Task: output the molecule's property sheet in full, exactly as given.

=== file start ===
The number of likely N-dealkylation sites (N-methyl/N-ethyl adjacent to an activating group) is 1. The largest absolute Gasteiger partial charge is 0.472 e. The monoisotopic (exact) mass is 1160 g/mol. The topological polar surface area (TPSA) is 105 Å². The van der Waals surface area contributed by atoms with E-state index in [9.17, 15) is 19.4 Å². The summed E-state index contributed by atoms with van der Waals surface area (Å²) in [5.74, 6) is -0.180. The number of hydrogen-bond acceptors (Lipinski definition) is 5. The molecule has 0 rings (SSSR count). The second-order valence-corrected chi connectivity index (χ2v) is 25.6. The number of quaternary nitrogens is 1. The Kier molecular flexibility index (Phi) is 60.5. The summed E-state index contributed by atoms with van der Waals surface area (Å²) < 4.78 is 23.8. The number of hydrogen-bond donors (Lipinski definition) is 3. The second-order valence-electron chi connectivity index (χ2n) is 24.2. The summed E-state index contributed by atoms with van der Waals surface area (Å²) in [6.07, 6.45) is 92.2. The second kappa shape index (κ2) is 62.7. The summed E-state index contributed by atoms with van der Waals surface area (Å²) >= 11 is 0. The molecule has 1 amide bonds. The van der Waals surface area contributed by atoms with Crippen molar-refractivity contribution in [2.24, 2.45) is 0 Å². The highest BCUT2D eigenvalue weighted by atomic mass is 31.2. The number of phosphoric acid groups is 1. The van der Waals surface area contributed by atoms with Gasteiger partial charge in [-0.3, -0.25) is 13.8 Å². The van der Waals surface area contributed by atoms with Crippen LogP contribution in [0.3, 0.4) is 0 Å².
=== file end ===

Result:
The number of likely N-dealkylation sites (N-methyl/N-ethyl adjacent to an activating group) is 1. The largest absolute Gasteiger partial charge is 0.472 e. The monoisotopic (exact) mass is 1160 g/mol. The topological polar surface area (TPSA) is 105 Å². The van der Waals surface area contributed by atoms with E-state index in [9.17, 15) is 19.4 Å². The summed E-state index contributed by atoms with van der Waals surface area (Å²) in [5.74, 6) is -0.180. The number of hydrogen-bond acceptors (Lipinski definition) is 5. The molecule has 0 rings (SSSR count). The second-order valence-corrected chi connectivity index (χ2v) is 25.6. The number of quaternary nitrogens is 1. The Kier molecular flexibility index (Phi) is 60.5. The summed E-state index contributed by atoms with van der Waals surface area (Å²) < 4.78 is 23.8. The number of hydrogen-bond donors (Lipinski definition) is 3. The second-order valence-electron chi connectivity index (χ2n) is 24.2. The summed E-state index contributed by atoms with van der Waals surface area (Å²) in [6.07, 6.45) is 92.2. The second kappa shape index (κ2) is 62.7. The summed E-state index contributed by atoms with van der Waals surface area (Å²) >= 11 is 0. The molecule has 1 amide bonds. The van der Waals surface area contributed by atoms with Crippen molar-refractivity contribution in [2.24, 2.45) is 0 Å². The highest BCUT2D eigenvalue weighted by atomic mass is 31.2. The number of phosphoric acid groups is 1. The van der Waals surface area contributed by atoms with Gasteiger partial charge in [-0.3, -0.25) is 13.8 Å². The van der Waals surface area contributed by atoms with Crippen LogP contribution in [0.3, 0.4) is 0 Å².